Climbing Castles in the Rain in Sintra

Some of my favorite travel experiences have been daytrips.

There’s something exciting about picking up from a place that you’re temporarily calling home and hitting the road again for a day, whether it’s by car, train or even bike.   And if you’re lucky, these samplings of new places and people can result in an adventure that adds an even greater richness to your trip.

My recent visit to Sintra, Portugal did not disappoint.  Even though it’s only about 40 minutes away from Lisbon by train, Sintra makes you feel like you’ve been transported to a land far, far away.  It truly is something right out of a fairytale, complete with lush forests, soaring turrets and dream-like castles overlooking the city.  Although after exiting the candy-cane stripped train station, we looked up to see the hills enveloped in a thick fog and not any aforementioned castles.  Little did we know what the day had in store.

I would have attempted the hilly hike to our first destination, Pena Palace, but the overcast sky was quickly turning to a drizzly rain so we opted for an alternate means of transportation.  Right outside the National Palace our chariot awaited – no, not the horse drawn carriages available for hire in Sintra – but rather the noble bus #434.  As the big bus rounded the winding road, I questioned whether it would really be able to make the narrow curves.  There were some close calls and a few K-turns, but we made it to our destination safely.

As we walked through the misty rain, the fog parted to reveal Pena Palace.  Its fanciful yellow, purple and red façade was unmistakable, although more like something you would expect to see on the Las Vegas Strip than perched atop a hill in Portugal.  Nonetheless, it was a treat to climb the turrets and explore the courtyards.  Not being able to see more than 3 feet in front of us, it was like the palace was floating among the clouds.

Pena Palace was a popular retreat for the Portuguese monarchy, especially during in the hot summer months, and was a welcomed retreat for us from the rain.  The royal family inhabited the palace until the revolution in 1910, so you’ll find it rather “modern” with many innovations including the first porcelain flush toilet in Portugal.

After meandering through the palace, our next destination was the Moorish Castle.  The rain was coming down too heavy now to hike through Pena’s beautiful gardens, so it was back on bus #434.  In the town center we strategized over a much-needed protein bar and attempted to “wait out the rain” under the portico of the National Palace.  A break in the rain finally came and we caught the bus again to go back up the hill.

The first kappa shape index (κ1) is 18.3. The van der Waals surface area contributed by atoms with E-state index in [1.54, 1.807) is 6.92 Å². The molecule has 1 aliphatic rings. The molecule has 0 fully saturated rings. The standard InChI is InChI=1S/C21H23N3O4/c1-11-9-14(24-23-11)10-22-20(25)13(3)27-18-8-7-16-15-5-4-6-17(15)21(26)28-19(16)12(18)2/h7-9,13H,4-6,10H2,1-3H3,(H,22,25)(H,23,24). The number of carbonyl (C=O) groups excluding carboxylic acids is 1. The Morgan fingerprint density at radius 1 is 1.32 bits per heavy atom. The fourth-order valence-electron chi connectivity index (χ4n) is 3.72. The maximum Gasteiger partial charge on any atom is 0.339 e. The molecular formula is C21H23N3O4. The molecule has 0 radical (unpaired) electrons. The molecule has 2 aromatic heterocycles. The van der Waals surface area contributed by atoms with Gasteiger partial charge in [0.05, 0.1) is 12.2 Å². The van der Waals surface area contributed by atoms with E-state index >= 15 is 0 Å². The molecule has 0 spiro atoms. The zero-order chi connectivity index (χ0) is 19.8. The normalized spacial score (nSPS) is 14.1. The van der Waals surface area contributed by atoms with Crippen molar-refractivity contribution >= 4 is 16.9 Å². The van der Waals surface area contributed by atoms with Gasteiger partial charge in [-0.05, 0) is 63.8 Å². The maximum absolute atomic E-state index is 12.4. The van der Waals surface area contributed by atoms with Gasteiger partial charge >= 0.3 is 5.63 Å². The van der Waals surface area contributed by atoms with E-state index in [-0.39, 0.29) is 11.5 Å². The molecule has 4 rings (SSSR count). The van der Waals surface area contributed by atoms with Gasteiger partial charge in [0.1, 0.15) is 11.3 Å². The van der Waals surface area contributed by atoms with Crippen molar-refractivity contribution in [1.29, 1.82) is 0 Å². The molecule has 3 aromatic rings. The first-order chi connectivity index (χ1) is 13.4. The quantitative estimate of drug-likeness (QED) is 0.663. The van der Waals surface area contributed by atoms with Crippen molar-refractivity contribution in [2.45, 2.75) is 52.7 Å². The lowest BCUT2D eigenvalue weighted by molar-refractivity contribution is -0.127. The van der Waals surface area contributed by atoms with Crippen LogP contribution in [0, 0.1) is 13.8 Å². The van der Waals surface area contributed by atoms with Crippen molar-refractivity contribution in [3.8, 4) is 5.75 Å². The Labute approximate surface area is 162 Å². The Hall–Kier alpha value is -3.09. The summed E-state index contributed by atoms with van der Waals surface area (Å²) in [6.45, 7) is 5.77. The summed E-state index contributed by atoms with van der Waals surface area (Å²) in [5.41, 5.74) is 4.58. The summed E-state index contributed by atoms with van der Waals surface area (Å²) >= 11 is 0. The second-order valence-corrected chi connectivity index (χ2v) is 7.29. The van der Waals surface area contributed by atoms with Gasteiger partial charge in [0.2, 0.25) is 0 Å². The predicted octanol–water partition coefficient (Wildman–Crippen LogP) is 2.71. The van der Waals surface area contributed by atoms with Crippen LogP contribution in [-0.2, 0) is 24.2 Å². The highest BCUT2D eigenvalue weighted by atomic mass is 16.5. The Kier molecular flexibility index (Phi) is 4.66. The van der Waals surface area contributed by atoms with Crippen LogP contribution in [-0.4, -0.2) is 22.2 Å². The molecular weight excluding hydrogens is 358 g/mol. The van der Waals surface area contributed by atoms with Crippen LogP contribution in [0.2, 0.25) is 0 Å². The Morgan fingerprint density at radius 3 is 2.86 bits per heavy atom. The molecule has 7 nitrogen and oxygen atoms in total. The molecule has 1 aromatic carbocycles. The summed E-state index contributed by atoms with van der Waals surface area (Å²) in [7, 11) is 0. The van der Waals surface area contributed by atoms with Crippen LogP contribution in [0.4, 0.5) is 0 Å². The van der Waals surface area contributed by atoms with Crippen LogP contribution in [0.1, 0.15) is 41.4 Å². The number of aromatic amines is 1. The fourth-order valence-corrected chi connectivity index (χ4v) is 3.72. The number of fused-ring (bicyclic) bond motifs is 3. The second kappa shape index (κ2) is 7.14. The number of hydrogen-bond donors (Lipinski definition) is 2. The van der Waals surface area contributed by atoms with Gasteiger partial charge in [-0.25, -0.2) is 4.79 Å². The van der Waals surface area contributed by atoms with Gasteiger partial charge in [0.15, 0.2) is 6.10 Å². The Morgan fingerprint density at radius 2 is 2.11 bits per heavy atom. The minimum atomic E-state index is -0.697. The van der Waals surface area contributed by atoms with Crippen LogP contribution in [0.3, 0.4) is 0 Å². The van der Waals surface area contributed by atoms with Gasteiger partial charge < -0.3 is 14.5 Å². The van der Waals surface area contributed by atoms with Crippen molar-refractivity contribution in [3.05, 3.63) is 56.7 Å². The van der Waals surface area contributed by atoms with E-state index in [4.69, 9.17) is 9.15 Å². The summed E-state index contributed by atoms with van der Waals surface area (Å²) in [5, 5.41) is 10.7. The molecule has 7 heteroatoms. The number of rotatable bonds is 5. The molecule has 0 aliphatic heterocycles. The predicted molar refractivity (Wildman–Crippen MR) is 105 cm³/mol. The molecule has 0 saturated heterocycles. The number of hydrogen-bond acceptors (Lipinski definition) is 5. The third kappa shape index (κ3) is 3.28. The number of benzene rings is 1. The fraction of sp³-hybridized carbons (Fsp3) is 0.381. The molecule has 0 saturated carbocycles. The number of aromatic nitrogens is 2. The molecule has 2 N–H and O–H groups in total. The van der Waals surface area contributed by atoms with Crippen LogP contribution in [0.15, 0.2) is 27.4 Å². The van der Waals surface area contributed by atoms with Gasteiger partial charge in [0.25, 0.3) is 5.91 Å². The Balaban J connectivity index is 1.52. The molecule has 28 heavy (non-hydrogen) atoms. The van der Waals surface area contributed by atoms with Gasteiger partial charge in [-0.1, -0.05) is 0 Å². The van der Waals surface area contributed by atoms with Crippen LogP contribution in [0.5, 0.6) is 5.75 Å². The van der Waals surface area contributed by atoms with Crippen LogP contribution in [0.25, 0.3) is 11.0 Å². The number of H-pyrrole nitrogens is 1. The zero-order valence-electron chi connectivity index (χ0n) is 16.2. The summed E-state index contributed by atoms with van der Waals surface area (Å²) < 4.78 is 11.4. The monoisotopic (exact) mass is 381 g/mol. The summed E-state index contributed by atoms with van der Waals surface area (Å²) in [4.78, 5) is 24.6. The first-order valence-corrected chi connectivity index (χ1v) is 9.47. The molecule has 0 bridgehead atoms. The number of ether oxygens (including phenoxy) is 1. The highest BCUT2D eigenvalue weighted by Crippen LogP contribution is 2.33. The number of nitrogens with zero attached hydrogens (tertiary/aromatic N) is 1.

The timing was perfect.  We paid for our tickets and followed the mystical forest path to reach the castle gate.

If Pena Palace was great (which it is), then I can hardly describe how amazing the Moorish Castle was.  Like a medieval playground meant for exploring, we walked along the moss-covered ramparts and climbed the stone stairs to the top of the towers (sans view).  It was truly something right out of a movie.  Cue the fog machine.

You can probably guess what happened next.  Just as we were making our way to leave, the rain returned.  But this time it was real rain, pouring rain that had all of the castle visitors running to seek shelter.   We huddled under the gift shop awning and hoped that our “wait out the rain” strategy would work again.  After about 20 minutes it started to slow down, and with little more than a lightweight gym hoodie and ballet flats (which were already pretty soggy), we jogged down the forest path and caught the bus back to the town center.

Even though the weather made things a little challenging, I wouldn’t have had it any other way.   Before heading home, we stopped at a café to warm up with a quick coffee and pastry.  As we made our way to the train station, there was one more sight that caught our eye – a humble little cart with a man selling popcorn for 1 euro.  Far from the grand castles we had just visited, it made for a happy ending to our adventurous day.

For more details about the sights in Sintra and how to get there, check out my guest post “Sintra: A Lisbon Daytrip Fit for a King”.


  1. […] Buy your ticket and then follow the winding forest path to get to the main entrance.  Once inside, you can walk along the moss-covered ramparts and climb the stone towers for amazing panoramic views on a clear day.   Even if the weather is less than favorable, or you’re left without a view thanks to the thick fog that rolls in off the Atlantic, you can still have a great time, trust me.  Read more about my foggy day in Sintra here. […]


    • Victor, that would be quite the coincidence if we both visited Sintra on the same day! My photos are actually from October, so a few months earlier. Looks like we had similar weather though!


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